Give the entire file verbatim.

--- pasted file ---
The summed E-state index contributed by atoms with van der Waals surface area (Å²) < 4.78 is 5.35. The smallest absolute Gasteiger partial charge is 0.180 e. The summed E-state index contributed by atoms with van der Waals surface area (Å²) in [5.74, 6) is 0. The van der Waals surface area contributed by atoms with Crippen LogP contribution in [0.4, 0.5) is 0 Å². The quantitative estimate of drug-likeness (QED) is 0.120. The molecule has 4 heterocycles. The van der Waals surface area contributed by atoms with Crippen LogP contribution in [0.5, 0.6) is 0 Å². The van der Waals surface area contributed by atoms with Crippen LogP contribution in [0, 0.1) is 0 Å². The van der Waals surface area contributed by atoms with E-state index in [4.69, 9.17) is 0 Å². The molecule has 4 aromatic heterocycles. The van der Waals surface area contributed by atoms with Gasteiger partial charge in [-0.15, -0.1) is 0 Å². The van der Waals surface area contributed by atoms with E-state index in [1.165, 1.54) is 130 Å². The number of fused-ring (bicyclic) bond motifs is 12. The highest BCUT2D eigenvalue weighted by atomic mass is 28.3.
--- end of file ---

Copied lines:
The summed E-state index contributed by atoms with van der Waals surface area (Å²) < 4.78 is 5.35. The smallest absolute Gasteiger partial charge is 0.180 e. The summed E-state index contributed by atoms with van der Waals surface area (Å²) in [5.74, 6) is 0. The van der Waals surface area contributed by atoms with Crippen LogP contribution in [0.4, 0.5) is 0 Å². The quantitative estimate of drug-likeness (QED) is 0.120. The molecule has 4 heterocycles. The van der Waals surface area contributed by atoms with Crippen LogP contribution in [0.5, 0.6) is 0 Å². The van der Waals surface area contributed by atoms with Crippen LogP contribution in [0, 0.1) is 0 Å². The van der Waals surface area contributed by atoms with E-state index in [4.69, 9.17) is 0 Å². The molecule has 4 aromatic heterocycles. The van der Waals surface area contributed by atoms with Gasteiger partial charge in [-0.15, -0.1) is 0 Å². The van der Waals surface area contributed by atoms with E-state index in [1.165, 1.54) is 130 Å². The number of fused-ring (bicyclic) bond motifs is 12. The highest BCUT2D eigenvalue weighted by atomic mass is 28.3.